The blades (9, 15) may be press, cut and/or punched in manufacture. When manufactured there is a ragged edge on the side of the blade exiting the cutting tool. For the preferred embodiment the ragged mating edges are at the top edge, that is, the edge between blades. Thus the blades need only be machined smooth on the mating edges and the jagged edges remain to aid in, cutting hair, but do not touch the subjects skin to cause injury. To aid in attaching the upper cutting blade (15) to the fixturing for manufacture, fixturing holes (44) may be provided.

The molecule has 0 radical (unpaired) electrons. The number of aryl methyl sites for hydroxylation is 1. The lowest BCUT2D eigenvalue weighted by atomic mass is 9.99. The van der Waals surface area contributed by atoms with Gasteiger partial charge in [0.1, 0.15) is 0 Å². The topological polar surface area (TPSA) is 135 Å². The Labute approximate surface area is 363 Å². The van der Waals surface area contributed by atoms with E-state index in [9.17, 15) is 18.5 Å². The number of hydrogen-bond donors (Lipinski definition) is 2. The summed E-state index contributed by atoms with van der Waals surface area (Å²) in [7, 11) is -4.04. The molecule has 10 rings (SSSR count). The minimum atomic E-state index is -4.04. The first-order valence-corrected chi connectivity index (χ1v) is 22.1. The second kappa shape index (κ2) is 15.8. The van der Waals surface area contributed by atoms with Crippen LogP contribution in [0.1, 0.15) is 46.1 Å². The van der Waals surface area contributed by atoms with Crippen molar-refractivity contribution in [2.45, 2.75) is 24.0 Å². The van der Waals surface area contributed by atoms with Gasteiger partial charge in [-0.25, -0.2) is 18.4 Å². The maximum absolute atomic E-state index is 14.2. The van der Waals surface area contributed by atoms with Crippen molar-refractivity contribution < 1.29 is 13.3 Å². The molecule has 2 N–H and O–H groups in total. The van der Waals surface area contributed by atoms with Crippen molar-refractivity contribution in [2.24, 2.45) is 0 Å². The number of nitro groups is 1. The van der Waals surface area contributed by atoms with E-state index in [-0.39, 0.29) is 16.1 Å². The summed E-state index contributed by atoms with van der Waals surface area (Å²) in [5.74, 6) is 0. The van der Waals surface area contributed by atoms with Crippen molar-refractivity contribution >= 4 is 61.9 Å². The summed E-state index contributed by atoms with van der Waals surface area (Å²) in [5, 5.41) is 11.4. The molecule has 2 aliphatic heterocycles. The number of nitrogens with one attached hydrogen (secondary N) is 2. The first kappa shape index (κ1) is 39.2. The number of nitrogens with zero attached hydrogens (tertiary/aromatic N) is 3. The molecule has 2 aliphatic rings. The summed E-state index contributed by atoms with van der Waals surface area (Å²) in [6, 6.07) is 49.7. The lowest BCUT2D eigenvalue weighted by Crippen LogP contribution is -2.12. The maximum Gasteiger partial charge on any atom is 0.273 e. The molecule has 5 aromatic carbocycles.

Referring to FIG. 13, a disposable cutting head (1) has attached a large tooth comb (31). The compact shape and the back-to-front width or lateral dimension of the assembly approximate more standard clipper heads and blades to allow attachment of standard comb attachments. Where a relatively flat comb attachment is desired, a metal or other strong structural material may be used as compared to the typical plastic comb (31). FIG. 14 illustrates an example of a thin comb element (32) with comb teeth (33) having groove notch (34) to receive the front edge (36) of the disposable cutting head (1) and spring clip (35) back edge to engage and retain the thin comb element (32). Either the plastic comb (31) or thin comb element (32) may include one or more mounting tabs (76) under which the base member (2) support front edge (37) may be placed when attaching a comb (31,32). Mounting notches (75) may be formed in the support front edge (37) to mate with the mounting tabs (76). The comb teeth (33) may include a tooth ridge element (78) attached to the tooth front edge (77). This reduces flatness of the comb teeth (33) at the front edge which is experienced in the manufacturing molding process. The tooth ridge element (77) aids in guiding the hair to be cut between the comb teeth (33).